Monday, August 2, 2010

Videos Show Communal Whale Hunt on Danish Island

Residents of the Faroe Islands, an autonomous part of Denmark, took part in a communal hunt for pilot whales on July 23. The New York Times' Dot Earth blog uncovered this explanation from Faroes' Ministry of Fisheries:

"The pilot whale hunt in the Faroes is, by its very nature, a dramatic and bloody sight. Entire schools of whales are killed on the shore and in the shallows of bays with knives which are used to sever the major blood supply to the brain. This is the most efficient and humane means of killing these animals under the circumstances, but it naturally results in a lot of blood in the water. It is also understandable that there have been many strong reactions to media reports and pictures of the hunt in other countries, especially in urban communities, where most people have never actually been witness to the slaughtering processes from which their own meat derives."

User name: mincewhale
Location: Torshavn, Faroe Islands, Denmark
Date uploaded: July 27
Event date: July 23
Views: 11,387
User notes: I posted the video clip for mainly two reasons.

Whale slaughter is a spectacular event with much blood. Many of the pictures shown in the media are vivid, graphic and provoking, giving much to an imagination to work with. Not always intended to inform people, but to impress. And sometimes even used to play on emotions to provoke and gain support for a cause. Killing animals is and should be horrible, or at least unpleasant.
I wanted the full story to be told and watched, by giving a real time overview of the event, so that the graphic images can be understood in the context of the event.

I wanted the performance of the people making the whale drive to be seen, and also how the killing was done. Knowing it was exemplary compared to some botched slaughter in Klaksvik that was portrayed as such in the media, and evoked outrage internationally and also amongst the Faroese.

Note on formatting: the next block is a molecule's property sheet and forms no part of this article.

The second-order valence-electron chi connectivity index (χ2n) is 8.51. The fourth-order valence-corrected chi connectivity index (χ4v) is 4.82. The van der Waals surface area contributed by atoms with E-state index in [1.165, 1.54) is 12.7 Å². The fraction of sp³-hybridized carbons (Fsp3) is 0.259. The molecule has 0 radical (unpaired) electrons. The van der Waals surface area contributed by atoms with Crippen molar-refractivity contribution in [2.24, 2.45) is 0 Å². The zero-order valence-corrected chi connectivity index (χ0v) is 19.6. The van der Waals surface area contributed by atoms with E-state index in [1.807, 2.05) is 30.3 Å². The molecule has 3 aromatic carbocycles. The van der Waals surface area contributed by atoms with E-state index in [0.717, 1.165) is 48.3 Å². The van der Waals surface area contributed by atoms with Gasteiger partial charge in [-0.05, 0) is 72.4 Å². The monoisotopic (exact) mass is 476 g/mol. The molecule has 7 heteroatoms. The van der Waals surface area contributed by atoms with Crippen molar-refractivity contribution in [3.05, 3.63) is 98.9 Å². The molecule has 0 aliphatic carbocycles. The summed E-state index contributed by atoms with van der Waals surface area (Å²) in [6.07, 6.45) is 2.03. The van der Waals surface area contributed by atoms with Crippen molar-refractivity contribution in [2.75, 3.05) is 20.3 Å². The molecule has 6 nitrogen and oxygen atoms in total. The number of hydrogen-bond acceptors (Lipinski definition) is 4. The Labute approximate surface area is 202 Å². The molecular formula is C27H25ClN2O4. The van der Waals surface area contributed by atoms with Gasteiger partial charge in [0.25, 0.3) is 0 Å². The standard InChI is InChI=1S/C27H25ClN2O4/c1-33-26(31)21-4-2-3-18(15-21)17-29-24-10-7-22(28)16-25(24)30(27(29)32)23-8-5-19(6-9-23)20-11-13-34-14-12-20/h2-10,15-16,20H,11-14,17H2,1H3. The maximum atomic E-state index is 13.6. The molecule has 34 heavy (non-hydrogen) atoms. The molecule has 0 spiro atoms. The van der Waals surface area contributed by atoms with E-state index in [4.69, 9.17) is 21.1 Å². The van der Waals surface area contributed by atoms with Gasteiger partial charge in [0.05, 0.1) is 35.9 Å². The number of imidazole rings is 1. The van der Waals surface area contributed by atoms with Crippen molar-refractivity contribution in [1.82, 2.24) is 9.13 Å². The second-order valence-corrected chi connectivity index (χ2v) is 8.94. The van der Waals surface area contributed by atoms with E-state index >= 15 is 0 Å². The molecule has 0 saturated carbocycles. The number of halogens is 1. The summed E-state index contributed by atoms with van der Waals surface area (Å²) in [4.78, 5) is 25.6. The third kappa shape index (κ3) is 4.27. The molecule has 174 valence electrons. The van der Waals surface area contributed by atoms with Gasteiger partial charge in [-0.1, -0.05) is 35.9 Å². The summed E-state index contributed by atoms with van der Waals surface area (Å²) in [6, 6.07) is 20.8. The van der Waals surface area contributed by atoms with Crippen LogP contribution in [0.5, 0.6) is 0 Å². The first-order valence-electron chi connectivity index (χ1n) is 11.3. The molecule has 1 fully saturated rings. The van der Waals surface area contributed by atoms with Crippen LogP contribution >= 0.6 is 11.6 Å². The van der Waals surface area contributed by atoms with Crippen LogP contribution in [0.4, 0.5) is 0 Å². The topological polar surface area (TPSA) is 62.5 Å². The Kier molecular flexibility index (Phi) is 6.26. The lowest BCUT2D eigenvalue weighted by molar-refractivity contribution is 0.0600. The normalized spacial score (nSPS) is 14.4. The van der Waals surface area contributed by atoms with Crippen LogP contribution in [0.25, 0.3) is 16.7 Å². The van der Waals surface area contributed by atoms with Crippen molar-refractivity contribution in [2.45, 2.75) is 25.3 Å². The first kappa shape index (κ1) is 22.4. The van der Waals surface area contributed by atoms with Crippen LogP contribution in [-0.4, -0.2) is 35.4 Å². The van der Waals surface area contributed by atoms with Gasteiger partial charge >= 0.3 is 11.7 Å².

The number of pilot whales killed in this video was said to be 108, and they were a splinter group of a larger drove passing by the Faroe Islands. The whale killing itself was said to last somewhere between 5-7 minutes. That means that a whale died every third second after the stranding.
Soon after the stranding of the pilot whales, report of another whale drove was reported. When that drove was discovered to consist of white beaked dolphins, that whale drive was aborted.

Much has been done to improve on the whale killing procedures and in the use of tools. To lessen the pain and stress inflicted on the animals, and to hasten the process. This video demonstrates that improvements are successful. One example is the hook used to draw the whales to the shore. It used to be line with a sharp edged hook that was stabbed into the flesh of the whale, so that the men on the beach holding the line, could pull it in. This hook has now been replaced with a blunt hook designed to be pushed into the blowhole of the whale, and it is being used successfully.

Each year has on average 10 whale drives with a mean total of 800 whales. A number that accounts for about 0.1% of the estimated population of pilot whales.

I have eaten some of the whale, and am thankful for it, I have seen the cost.

The video is unedited, except that it only contains the first 5 eventful minutes.
Click here to watch this video on YouTube.

User name: koyrilararin
Location: Torshavn, Faroe Islands, Denmark
Date uploaded: July 27
Event date: July 23
Views: 46
Click here to watch this video on YouTube.


Anonymous said...

Well documented. If city dwellers ever watched the killing of cattle, all so they can enjoy that nice prime rib in the fancy resturant in Manhatten, they'd take a different view of this practice, which is no less humane. All food is given away, none sold, and every part of the whale is utilized and eaten.

They activists should take up a better cause... like the outlawing the sport of bull fighting - torture the bull, all for sport.

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